Image of Leon Simon, taken from London's National Portrait Gallery.

Image of Leon Simon, taken from London’s National Portrait Gallery.

As my student assistant, Sophia Durand, began the physical processing of the 131 letters in the Leon Simon collection (1915-1916, 1918), she noticed something intriguing. Leon Simon addressed each letter to his future wife, Esther Ellen Umanski, differently. Until they made official plans to marry, she was “My Dear Nellie.” But once the date was set, Simon became creative and effusive, his word choices sometimes questionable as endearments.

Romantics everywhere tend to be sugary in their pet phrases. Simon was no different, perhaps just more over-the-top. He addressed his letters to: My essence of honeycomb, My exquisite Peach Melba, My lump of sweetness, My peachiest apricot, My succulent meringue, My belovedest mimosa, My jujubious confection, My sweet Sugar plum(p).

As you can already tell, Simon was quite fond of food and cooking. Other highlights in the letters include My stewed apricot, My eversweet parsnip, My most succulent kipper, My pickled herring (You know how I love them!), My pickledest onion (=on’y ‘n  =only one), My own dumpling, My coo (k) ing dove, My rapturous codfish, My toasted crumpet, and–my personal favorite–My incandescent soup-tureen.

Simon

Simon wrote Nellie at least once a week. On October 12, 1915, he called her “My protoplasmic cherub.”

Occasionally, Simon sought to be reassuring about his odd turns of phrase. On October 20, 1915, he wrote to Nellie, who was studying German, “My most exquisite Stumpfenbach, (Don’t worry about the meaning of this; it is a term of endearment invented for the occasion & means nothing at all except that all recognized terms of endearment are hopelessly inadequate)…” A Duke German professor says that he was unwittingly referring to a city in Bavaria.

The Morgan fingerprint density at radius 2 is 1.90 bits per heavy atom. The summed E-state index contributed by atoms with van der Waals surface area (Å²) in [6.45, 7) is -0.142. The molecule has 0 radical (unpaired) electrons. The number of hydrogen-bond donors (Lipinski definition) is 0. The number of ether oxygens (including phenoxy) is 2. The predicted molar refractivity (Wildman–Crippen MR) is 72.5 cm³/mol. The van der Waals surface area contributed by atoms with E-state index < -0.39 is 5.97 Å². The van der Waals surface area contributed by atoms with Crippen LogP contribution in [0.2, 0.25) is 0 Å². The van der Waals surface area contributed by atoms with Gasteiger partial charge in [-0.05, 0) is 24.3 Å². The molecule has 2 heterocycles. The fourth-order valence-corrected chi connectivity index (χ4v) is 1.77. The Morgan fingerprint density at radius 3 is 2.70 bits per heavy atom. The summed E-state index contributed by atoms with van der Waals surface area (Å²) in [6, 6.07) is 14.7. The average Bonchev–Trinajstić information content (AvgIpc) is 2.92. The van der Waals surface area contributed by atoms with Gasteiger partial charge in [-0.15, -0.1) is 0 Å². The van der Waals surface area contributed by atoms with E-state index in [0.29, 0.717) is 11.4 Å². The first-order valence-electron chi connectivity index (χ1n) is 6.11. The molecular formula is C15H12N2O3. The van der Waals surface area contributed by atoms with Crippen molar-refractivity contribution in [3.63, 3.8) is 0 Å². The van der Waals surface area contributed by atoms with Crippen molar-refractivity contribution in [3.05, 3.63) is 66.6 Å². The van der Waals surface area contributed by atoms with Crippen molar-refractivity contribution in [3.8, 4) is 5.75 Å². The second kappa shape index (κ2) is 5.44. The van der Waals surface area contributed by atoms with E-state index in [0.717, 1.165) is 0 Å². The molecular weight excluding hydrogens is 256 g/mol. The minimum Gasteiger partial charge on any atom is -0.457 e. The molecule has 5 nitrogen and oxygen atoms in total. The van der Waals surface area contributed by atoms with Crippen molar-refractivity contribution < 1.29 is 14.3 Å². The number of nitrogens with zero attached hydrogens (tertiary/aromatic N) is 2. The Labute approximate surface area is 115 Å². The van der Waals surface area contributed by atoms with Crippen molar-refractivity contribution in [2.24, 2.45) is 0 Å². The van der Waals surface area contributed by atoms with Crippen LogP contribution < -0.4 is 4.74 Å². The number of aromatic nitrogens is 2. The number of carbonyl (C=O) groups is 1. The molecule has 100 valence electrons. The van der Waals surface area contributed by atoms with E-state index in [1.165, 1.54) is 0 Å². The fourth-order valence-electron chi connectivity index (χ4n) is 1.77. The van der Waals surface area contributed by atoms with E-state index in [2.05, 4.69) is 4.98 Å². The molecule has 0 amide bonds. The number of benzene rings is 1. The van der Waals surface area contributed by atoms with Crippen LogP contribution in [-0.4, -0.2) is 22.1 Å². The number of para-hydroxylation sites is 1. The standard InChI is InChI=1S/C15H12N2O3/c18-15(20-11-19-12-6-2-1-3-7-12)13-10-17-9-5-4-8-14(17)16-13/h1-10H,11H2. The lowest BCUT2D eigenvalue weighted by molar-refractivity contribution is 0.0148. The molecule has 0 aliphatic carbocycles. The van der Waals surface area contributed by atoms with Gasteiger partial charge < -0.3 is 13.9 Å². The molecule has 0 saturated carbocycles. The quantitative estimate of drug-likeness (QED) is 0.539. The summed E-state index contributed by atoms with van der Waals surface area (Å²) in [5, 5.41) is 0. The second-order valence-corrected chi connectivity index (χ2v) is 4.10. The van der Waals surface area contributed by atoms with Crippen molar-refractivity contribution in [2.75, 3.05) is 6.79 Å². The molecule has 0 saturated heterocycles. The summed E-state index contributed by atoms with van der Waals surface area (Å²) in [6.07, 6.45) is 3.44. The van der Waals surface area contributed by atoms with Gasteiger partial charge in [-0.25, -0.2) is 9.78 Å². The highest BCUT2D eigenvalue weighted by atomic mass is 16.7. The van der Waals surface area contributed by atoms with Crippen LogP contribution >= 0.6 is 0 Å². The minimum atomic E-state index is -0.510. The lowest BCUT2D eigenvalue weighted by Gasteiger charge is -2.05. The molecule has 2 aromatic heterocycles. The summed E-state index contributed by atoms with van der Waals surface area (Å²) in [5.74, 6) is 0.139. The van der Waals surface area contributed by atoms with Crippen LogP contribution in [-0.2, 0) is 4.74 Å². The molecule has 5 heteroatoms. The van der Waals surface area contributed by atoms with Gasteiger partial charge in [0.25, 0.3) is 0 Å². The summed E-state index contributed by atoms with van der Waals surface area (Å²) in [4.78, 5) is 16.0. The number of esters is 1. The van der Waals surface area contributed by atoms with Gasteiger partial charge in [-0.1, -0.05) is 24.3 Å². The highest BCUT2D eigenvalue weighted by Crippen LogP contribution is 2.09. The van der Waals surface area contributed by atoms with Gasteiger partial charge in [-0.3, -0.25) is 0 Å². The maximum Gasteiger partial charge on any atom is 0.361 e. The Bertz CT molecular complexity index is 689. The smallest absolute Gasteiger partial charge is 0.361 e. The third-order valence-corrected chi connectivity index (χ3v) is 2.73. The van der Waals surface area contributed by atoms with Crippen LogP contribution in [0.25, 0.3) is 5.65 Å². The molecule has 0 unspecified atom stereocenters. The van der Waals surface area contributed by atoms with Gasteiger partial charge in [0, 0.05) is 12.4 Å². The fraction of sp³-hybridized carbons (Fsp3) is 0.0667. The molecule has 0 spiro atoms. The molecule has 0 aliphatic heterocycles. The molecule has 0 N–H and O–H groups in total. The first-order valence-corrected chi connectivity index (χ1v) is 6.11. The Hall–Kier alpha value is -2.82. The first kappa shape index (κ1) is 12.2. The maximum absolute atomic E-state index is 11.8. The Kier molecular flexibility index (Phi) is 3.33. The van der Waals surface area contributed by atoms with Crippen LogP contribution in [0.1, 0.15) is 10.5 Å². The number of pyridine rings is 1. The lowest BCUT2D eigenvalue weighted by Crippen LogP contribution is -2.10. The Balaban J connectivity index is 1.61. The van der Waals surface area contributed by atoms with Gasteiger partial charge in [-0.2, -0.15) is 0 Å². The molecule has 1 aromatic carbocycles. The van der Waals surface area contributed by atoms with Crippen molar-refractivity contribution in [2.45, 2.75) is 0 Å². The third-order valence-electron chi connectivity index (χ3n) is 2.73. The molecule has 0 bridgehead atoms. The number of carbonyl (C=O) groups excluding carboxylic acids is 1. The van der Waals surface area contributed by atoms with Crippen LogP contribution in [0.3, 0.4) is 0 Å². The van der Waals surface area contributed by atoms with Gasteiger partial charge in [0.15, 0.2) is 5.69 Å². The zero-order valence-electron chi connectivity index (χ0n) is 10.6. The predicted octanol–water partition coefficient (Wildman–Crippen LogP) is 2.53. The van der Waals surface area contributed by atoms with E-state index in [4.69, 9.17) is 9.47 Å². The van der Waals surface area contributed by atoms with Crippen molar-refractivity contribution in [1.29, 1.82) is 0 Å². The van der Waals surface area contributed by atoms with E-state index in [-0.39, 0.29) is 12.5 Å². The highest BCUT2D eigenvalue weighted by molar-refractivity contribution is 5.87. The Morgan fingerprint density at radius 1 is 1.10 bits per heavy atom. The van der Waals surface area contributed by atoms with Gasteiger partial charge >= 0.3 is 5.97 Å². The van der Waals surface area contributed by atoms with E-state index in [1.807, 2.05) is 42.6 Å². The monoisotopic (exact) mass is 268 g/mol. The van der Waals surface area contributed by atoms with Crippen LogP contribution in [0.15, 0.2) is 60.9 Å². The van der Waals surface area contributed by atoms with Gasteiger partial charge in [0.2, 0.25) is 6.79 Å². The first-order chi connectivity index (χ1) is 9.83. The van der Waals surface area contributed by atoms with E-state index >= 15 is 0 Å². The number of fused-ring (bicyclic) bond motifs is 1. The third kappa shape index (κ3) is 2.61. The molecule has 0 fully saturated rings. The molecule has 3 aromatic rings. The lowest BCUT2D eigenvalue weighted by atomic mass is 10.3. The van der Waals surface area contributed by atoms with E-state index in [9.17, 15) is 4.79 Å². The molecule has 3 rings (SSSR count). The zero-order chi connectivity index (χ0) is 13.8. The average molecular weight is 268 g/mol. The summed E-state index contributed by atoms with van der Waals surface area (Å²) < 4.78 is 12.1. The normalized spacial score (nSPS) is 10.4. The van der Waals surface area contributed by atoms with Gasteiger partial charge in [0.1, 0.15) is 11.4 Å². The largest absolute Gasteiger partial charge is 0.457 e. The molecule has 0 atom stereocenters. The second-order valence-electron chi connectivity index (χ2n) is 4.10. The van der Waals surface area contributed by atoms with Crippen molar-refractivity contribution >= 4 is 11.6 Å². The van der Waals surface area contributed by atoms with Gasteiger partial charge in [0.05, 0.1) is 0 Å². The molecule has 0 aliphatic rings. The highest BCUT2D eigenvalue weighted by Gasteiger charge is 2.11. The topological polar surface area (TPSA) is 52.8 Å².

So, if on this Valentine’s Day your terms of affection seem stale, why not borrow one coined by Simon: My adorable whelk, My kitchy-kooish boo-woo, My jokaceous blue bottle, My bilingual Scaramouche, My unique joy, My tender flamingo, My early paradise, My copious ink-pot, My imperative necessity, My darlingpetangelanddelightallrolledintoone. Perhaps you and your loved one will then share in one of his closings, a “Quintessence of hugs & kisses ad lib.”

Sheesh.

Post contributed by Alice Poffinberger, Original Cataloger.




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One Response to Happy Valentine’s Day, My Rapturous Codfish!

  1. Will Hansen says:

    Full disclosure: when we in the Rubenstein Library were considering acquisition of these letters, we knew that they contained important information about Zionism and Jewish life in Great Britain. We also knew they were affectionate letters to Simon’s wife. But we had no idea they were this affectionate! Thanks for highlighting this wonderful aspect of the Leon Simon letters, Alice!

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